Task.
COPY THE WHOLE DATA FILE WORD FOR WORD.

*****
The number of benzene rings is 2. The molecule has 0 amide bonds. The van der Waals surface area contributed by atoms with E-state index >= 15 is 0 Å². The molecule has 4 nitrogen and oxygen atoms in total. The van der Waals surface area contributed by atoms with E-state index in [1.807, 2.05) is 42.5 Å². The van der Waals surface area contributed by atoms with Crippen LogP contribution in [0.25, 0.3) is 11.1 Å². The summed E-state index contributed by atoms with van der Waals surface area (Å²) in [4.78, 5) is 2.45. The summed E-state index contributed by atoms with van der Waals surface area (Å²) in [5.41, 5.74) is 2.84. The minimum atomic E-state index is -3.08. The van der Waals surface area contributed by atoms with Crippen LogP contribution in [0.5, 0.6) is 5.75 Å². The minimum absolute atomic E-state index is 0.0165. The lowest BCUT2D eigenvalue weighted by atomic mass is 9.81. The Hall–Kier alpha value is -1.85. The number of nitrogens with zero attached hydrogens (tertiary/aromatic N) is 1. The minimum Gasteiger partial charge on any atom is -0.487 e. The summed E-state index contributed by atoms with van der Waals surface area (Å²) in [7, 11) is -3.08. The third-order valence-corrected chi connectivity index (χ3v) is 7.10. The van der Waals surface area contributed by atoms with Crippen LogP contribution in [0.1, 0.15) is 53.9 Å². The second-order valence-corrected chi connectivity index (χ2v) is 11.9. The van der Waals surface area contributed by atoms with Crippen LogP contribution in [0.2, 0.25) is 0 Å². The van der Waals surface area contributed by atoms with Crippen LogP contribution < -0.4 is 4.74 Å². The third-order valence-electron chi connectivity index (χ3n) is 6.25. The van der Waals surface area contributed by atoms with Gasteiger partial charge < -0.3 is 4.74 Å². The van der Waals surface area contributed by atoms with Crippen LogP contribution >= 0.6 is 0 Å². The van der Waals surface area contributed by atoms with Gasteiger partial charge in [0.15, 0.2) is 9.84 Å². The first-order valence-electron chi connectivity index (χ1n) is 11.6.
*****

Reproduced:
The number of benzene rings is 2. The molecule has 0 amide bonds. The van der Waals surface area contributed by atoms with E-state index >= 15 is 0 Å². The molecule has 4 nitrogen and oxygen atoms in total. The van der Waals surface area contributed by atoms with E-state index in [1.807, 2.05) is 42.5 Å². The van der Waals surface area contributed by atoms with Crippen LogP contribution in [0.25, 0.3) is 11.1 Å². The summed E-state index contributed by atoms with van der Waals surface area (Å²) in [4.78, 5) is 2.45. The summed E-state index contributed by atoms with van der Waals surface area (Å²) in [5.41, 5.74) is 2.84. The minimum atomic E-state index is -3.08. The van der Waals surface area contributed by atoms with Crippen LogP contribution in [0.5, 0.6) is 5.75 Å². The minimum absolute atomic E-state index is 0.0165. The lowest BCUT2D eigenvalue weighted by atomic mass is 9.81. The Hall–Kier alpha value is -1.85. The number of nitrogens with zero attached hydrogens (tertiary/aromatic N) is 1. The minimum Gasteiger partial charge on any atom is -0.487 e. The summed E-state index contributed by atoms with van der Waals surface area (Å²) in [7, 11) is -3.08. The third-order valence-corrected chi connectivity index (χ3v) is 7.10. The van der Waals surface area contributed by atoms with Crippen LogP contribution in [0.1, 0.15) is 53.9 Å². The second-order valence-corrected chi connectivity index (χ2v) is 11.9. The van der Waals surface area contributed by atoms with Crippen LogP contribution in [0.2, 0.25) is 0 Å². The van der Waals surface area contributed by atoms with Crippen LogP contribution < -0.4 is 4.74 Å². The third-order valence-electron chi connectivity index (χ3n) is 6.25. The van der Waals surface area contributed by atoms with Gasteiger partial charge < -0.3 is 4.74 Å². The van der Waals surface area contributed by atoms with Crippen LogP contribution >= 0.6 is 0 Å². The van der Waals surface area contributed by atoms with Gasteiger partial charge in [0.15, 0.2) is 9.84 Å². The first-order valence-electron chi connectivity index (χ1n) is 11.6.